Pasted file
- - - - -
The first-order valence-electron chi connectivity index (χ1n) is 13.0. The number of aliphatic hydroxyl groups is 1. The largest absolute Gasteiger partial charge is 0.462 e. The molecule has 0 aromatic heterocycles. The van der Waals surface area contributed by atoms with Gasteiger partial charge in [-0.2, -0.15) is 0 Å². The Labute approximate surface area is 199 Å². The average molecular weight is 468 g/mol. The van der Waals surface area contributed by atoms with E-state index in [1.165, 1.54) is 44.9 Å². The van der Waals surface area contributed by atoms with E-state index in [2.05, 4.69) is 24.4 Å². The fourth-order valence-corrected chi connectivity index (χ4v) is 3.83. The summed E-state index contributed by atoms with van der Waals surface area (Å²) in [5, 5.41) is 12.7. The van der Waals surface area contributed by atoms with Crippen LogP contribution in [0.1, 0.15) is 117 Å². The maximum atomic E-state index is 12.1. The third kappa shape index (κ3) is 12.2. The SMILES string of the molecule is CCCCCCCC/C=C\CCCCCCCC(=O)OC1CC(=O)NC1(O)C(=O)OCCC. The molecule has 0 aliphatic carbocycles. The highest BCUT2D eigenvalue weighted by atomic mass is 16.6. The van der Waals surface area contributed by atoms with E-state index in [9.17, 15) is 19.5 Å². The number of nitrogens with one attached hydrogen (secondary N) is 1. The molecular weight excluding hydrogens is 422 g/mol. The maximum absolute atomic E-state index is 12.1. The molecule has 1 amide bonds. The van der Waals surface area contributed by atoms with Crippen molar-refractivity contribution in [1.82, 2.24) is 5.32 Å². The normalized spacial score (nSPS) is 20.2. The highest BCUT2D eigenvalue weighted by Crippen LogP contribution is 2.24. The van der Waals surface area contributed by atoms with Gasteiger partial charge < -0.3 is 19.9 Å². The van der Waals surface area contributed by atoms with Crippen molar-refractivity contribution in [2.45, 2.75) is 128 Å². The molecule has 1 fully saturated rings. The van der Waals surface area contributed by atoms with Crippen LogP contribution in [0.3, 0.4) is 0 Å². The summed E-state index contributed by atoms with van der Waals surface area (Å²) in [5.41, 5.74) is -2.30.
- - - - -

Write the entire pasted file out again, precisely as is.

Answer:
The first-order valence-electron chi connectivity index (χ1n) is 13.0. The number of aliphatic hydroxyl groups is 1. The largest absolute Gasteiger partial charge is 0.462 e. The molecule has 0 aromatic heterocycles. The van der Waals surface area contributed by atoms with Gasteiger partial charge in [-0.2, -0.15) is 0 Å². The Labute approximate surface area is 199 Å². The average molecular weight is 468 g/mol. The van der Waals surface area contributed by atoms with E-state index in [1.165, 1.54) is 44.9 Å². The van der Waals surface area contributed by atoms with E-state index in [2.05, 4.69) is 24.4 Å². The fourth-order valence-corrected chi connectivity index (χ4v) is 3.83. The summed E-state index contributed by atoms with van der Waals surface area (Å²) in [5, 5.41) is 12.7. The van der Waals surface area contributed by atoms with Crippen LogP contribution in [0.1, 0.15) is 117 Å². The maximum atomic E-state index is 12.1. The third kappa shape index (κ3) is 12.2. The SMILES string of the molecule is CCCCCCCC/C=C\CCCCCCCC(=O)OC1CC(=O)NC1(O)C(=O)OCCC. The molecule has 0 aliphatic carbocycles. The highest BCUT2D eigenvalue weighted by atomic mass is 16.6. The van der Waals surface area contributed by atoms with E-state index in [9.17, 15) is 19.5 Å². The number of nitrogens with one attached hydrogen (secondary N) is 1. The molecular weight excluding hydrogens is 422 g/mol. The maximum absolute atomic E-state index is 12.1. The molecule has 1 amide bonds. The van der Waals surface area contributed by atoms with Crippen molar-refractivity contribution in [1.82, 2.24) is 5.32 Å². The normalized spacial score (nSPS) is 20.2. The highest BCUT2D eigenvalue weighted by Crippen LogP contribution is 2.24. The van der Waals surface area contributed by atoms with Gasteiger partial charge < -0.3 is 19.9 Å². The van der Waals surface area contributed by atoms with Crippen molar-refractivity contribution in [2.45, 2.75) is 128 Å². The molecule has 1 fully saturated rings. The van der Waals surface area contributed by atoms with Crippen LogP contribution in [0.3, 0.4) is 0 Å². The summed E-state index contributed by atoms with van der Waals surface area (Å²) in [5.41, 5.74) is -2.30.